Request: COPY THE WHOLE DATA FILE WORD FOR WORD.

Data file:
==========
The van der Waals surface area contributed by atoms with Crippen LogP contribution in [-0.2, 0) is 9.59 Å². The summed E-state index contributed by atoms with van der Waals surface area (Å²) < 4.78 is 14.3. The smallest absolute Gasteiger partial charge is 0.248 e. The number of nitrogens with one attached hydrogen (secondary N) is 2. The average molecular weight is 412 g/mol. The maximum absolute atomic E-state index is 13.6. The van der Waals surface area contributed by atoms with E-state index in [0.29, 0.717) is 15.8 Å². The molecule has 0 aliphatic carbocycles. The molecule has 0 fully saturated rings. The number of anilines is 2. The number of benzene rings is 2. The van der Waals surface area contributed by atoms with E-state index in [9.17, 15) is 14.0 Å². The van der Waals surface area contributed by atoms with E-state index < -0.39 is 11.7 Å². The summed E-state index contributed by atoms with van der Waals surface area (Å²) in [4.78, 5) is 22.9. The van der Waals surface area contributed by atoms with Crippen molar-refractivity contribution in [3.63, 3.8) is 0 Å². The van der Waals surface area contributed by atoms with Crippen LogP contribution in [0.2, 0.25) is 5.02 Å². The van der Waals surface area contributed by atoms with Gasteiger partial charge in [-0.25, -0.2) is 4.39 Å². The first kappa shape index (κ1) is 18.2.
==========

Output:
The van der Waals surface area contributed by atoms with Crippen LogP contribution in [-0.2, 0) is 9.59 Å². The summed E-state index contributed by atoms with van der Waals surface area (Å²) < 4.78 is 14.3. The smallest absolute Gasteiger partial charge is 0.248 e. The number of nitrogens with one attached hydrogen (secondary N) is 2. The average molecular weight is 412 g/mol. The maximum absolute atomic E-state index is 13.6. The van der Waals surface area contributed by atoms with E-state index in [0.29, 0.717) is 15.8 Å². The molecule has 0 aliphatic carbocycles. The molecule has 0 fully saturated rings. The number of anilines is 2. The number of benzene rings is 2. The van der Waals surface area contributed by atoms with E-state index in [9.17, 15) is 14.0 Å². The van der Waals surface area contributed by atoms with E-state index < -0.39 is 11.7 Å². The summed E-state index contributed by atoms with van der Waals surface area (Å²) in [4.78, 5) is 22.9. The van der Waals surface area contributed by atoms with Crippen molar-refractivity contribution in [3.63, 3.8) is 0 Å². The van der Waals surface area contributed by atoms with Crippen LogP contribution in [0.2, 0.25) is 5.02 Å². The van der Waals surface area contributed by atoms with Gasteiger partial charge in [-0.25, -0.2) is 4.39 Å². The first kappa shape index (κ1) is 18.2.